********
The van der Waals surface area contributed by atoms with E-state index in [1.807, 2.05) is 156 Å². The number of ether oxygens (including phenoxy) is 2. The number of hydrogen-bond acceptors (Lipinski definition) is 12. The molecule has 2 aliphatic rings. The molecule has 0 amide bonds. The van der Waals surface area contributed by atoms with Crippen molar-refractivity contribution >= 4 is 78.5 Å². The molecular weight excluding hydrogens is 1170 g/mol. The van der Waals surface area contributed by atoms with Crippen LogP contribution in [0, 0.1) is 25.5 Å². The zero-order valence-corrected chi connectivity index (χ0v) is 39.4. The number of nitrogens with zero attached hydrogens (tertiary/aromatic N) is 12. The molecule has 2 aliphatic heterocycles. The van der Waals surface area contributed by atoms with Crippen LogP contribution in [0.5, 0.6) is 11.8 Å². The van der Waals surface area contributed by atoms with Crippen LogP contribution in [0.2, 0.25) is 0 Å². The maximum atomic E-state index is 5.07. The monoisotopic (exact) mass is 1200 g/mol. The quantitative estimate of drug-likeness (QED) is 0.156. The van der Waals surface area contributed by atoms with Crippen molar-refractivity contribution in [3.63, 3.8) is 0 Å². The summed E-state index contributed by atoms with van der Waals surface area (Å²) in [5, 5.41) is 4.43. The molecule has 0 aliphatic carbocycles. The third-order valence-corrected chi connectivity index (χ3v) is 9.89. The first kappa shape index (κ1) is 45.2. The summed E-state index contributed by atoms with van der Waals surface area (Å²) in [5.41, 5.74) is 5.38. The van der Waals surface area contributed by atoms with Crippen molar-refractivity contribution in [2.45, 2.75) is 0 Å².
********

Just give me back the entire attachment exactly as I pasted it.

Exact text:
The van der Waals surface area contributed by atoms with E-state index in [1.807, 2.05) is 156 Å². The number of ether oxygens (including phenoxy) is 2. The number of hydrogen-bond acceptors (Lipinski definition) is 12. The molecule has 2 aliphatic rings. The molecule has 0 amide bonds. The van der Waals surface area contributed by atoms with Crippen molar-refractivity contribution >= 4 is 78.5 Å². The molecular weight excluding hydrogens is 1170 g/mol. The van der Waals surface area contributed by atoms with Crippen LogP contribution in [0, 0.1) is 25.5 Å². The zero-order valence-corrected chi connectivity index (χ0v) is 39.4. The number of nitrogens with zero attached hydrogens (tertiary/aromatic N) is 12. The molecule has 2 aliphatic heterocycles. The van der Waals surface area contributed by atoms with Crippen LogP contribution in [0.5, 0.6) is 11.8 Å². The van der Waals surface area contributed by atoms with Crippen LogP contribution in [0.2, 0.25) is 0 Å². The maximum atomic E-state index is 5.07. The monoisotopic (exact) mass is 1200 g/mol. The quantitative estimate of drug-likeness (QED) is 0.156. The van der Waals surface area contributed by atoms with Crippen molar-refractivity contribution in [3.63, 3.8) is 0 Å². The summed E-state index contributed by atoms with van der Waals surface area (Å²) in [5, 5.41) is 4.43. The molecule has 0 aliphatic carbocycles. The third-order valence-corrected chi connectivity index (χ3v) is 9.89. The first kappa shape index (κ1) is 45.2. The summed E-state index contributed by atoms with van der Waals surface area (Å²) in [5.41, 5.74) is 5.38. The van der Waals surface area contributed by atoms with Crippen molar-refractivity contribution in [2.45, 2.75) is 0 Å².